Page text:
Impacts of the Manaus Pollution Plume on the Microphysical Properties of Amazonian Clouds

Machado, L. A., INPE-CPTEC

Radiation Processes

Warm Boundary Layer Processes

Cecchini MA, LA Machado, JM Comstock, F Mei, J Wang, J Fan, JM Tomlinson, B Schmid, R Albrecht, ST Martin, and P Artaxo. 2016. "Impacts of the Manaus pollution plume on the microphysical properties of Amazonian warm-phase clouds in the wet season." Atmospheric Chemistry and Physics, , 10.5194/acp-16-7029-2016.


Density of back trajectories of air masses arriving at the T0a site during the wet season from 1 March to 31 May 2014. Back trajectories were originated at 100 m above the ground every 30 min using the HYSPLIT model with 0.5° resolution winds from the US National Oceanic and Atmospheric Administration Global Data Assimilation System. Map data: Google.


Locations of GOAmazon sites.


Density of back trajectories of air masses arriving at the T0a site during the wet season from 1 March to 31 May 2014. Back trajectories were originated at 100 m above the ground every 30 min using the HYSPLIT model with 0.5° resolution winds from the US National Oceanic and Atmospheric Administration Global Data Assimilation System. Map data: Google.

Locations of GOAmazon sites.

Science

We compare cloud properties in regions affected or not by the pollution from Manaus city, in the Amazon. Cloud formed under the pollution effect present different microphysical properties, with more numerous and smaller droplets.

Impact

This new airborne campaign in the Amazon collected statistics of clouds and aerosols as well as the atmospheric chemistry of the background and anthropogenic-affected air.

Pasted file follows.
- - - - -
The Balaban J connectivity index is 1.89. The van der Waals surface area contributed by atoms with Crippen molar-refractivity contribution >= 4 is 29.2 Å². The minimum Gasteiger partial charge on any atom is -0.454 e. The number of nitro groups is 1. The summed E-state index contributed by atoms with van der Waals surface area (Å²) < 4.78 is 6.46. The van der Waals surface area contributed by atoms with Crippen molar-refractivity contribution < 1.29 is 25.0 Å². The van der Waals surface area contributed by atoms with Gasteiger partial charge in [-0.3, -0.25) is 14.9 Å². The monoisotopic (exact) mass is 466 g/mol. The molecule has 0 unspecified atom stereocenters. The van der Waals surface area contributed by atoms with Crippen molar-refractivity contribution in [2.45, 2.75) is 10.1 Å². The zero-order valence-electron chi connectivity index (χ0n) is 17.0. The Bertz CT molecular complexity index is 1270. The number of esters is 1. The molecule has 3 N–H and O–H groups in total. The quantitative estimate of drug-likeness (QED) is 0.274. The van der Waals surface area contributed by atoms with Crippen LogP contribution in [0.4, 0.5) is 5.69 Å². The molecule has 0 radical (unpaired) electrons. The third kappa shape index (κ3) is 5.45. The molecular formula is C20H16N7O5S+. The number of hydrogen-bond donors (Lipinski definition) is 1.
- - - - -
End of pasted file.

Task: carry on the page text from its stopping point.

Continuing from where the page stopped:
Summary

This work analyzes the impacts of Manaus urban pollution on the microphysical properties of warm-phase clouds. It is part of the GoAmazon2014/15 Experiment, with the measurements being carried out between February and March 2014 (local wet season). The main cloud property of interest is the droplet size distributions in the range 1 µm ≤ D ≤ 50 µm in order to capture the processes leading up to precipitation formation. The wet season largely presents a clean background atmosphere characterized by frequent rain showers. As such, the contrast between background clouds and those affected by the Manaus pollution can be observed and detailed. The pollution-affected clouds are found to have smaller effective diameters and higher droplet number concentrations. The differences range from 10 to 40% for the effective diameter and are as high as 1000% for droplet concentration for the same vertical levels. The growth rates of droplets with altitude are slower for pollution-affected clouds (2.90 compared to 5.59 µm km−1), as explained by the absence of bigger droplets at the onset of cloud development. The overall shape of the droplet size distribution (DSD) does not appear to be predominantly determined by updraft strength, especially beyond the 20 µm range. The aerosol conditions play a major role in that case. However, the updrafts modulate the DSD concentrations and are responsible for the vertical transport of water in the cloud. This study shows that the pollution produced by Manaus significantly affects warm-phase microphysical properties of the surrounding clouds by changing the initial DSD formation.